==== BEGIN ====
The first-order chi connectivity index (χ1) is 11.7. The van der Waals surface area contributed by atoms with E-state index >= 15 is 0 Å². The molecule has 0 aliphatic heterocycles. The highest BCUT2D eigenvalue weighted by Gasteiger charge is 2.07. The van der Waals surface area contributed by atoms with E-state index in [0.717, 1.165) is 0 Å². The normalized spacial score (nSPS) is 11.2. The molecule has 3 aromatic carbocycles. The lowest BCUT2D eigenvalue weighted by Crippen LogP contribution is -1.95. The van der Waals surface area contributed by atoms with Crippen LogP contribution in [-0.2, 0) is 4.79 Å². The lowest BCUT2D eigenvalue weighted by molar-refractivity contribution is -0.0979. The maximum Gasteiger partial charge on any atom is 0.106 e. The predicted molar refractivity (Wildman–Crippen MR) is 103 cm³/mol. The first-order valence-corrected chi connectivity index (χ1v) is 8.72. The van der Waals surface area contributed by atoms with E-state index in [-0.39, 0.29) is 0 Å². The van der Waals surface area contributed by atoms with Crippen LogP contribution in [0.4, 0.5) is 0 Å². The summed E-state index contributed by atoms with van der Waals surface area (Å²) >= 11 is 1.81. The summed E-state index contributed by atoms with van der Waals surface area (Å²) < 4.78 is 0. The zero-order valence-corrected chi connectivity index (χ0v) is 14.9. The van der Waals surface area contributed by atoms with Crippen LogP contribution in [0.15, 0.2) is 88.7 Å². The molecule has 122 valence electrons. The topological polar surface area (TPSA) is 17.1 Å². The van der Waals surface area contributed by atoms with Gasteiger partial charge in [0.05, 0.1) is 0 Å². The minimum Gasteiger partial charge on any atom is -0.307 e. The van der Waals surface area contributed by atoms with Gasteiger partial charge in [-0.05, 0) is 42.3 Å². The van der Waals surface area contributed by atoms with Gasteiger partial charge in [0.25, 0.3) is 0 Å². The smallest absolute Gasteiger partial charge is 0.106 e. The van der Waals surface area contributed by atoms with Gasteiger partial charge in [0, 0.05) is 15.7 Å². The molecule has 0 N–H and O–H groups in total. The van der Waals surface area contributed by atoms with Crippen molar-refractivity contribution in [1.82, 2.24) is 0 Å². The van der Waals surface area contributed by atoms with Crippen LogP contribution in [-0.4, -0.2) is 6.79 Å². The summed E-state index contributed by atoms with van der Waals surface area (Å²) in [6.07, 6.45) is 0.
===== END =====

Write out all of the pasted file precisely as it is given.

The first-order chi connectivity index (χ1) is 11.7. The van der Waals surface area contributed by atoms with E-state index >= 15 is 0 Å². The molecule has 0 aliphatic heterocycles. The highest BCUT2D eigenvalue weighted by Gasteiger charge is 2.07. The van der Waals surface area contributed by atoms with E-state index in [0.717, 1.165) is 0 Å². The normalized spacial score (nSPS) is 11.2. The molecule has 3 aromatic carbocycles. The lowest BCUT2D eigenvalue weighted by Crippen LogP contribution is -1.95. The van der Waals surface area contributed by atoms with Crippen LogP contribution in [-0.2, 0) is 4.79 Å². The lowest BCUT2D eigenvalue weighted by molar-refractivity contribution is -0.0979. The maximum Gasteiger partial charge on any atom is 0.106 e. The predicted molar refractivity (Wildman–Crippen MR) is 103 cm³/mol. The first-order valence-corrected chi connectivity index (χ1v) is 8.72. The van der Waals surface area contributed by atoms with E-state index in [-0.39, 0.29) is 0 Å². The van der Waals surface area contributed by atoms with Crippen LogP contribution in [0.4, 0.5) is 0 Å². The summed E-state index contributed by atoms with van der Waals surface area (Å²) >= 11 is 1.81. The summed E-state index contributed by atoms with van der Waals surface area (Å²) < 4.78 is 0. The zero-order valence-corrected chi connectivity index (χ0v) is 14.9. The van der Waals surface area contributed by atoms with Crippen LogP contribution in [0.15, 0.2) is 88.7 Å². The molecule has 122 valence electrons. The topological polar surface area (TPSA) is 17.1 Å². The van der Waals surface area contributed by atoms with Gasteiger partial charge in [0.05, 0.1) is 0 Å². The minimum Gasteiger partial charge on any atom is -0.307 e. The van der Waals surface area contributed by atoms with Gasteiger partial charge in [-0.05, 0) is 42.3 Å². The van der Waals surface area contributed by atoms with Gasteiger partial charge in [0.25, 0.3) is 0 Å². The smallest absolute Gasteiger partial charge is 0.106 e. The van der Waals surface area contributed by atoms with Gasteiger partial charge in [0, 0.05) is 15.7 Å². The molecule has 0 N–H and O–H groups in total. The van der Waals surface area contributed by atoms with Crippen molar-refractivity contribution in [1.82, 2.24) is 0 Å². The van der Waals surface area contributed by atoms with Crippen LogP contribution in [-0.4, -0.2) is 6.79 Å². The summed E-state index contributed by atoms with van der Waals surface area (Å²) in [6.07, 6.45) is 0.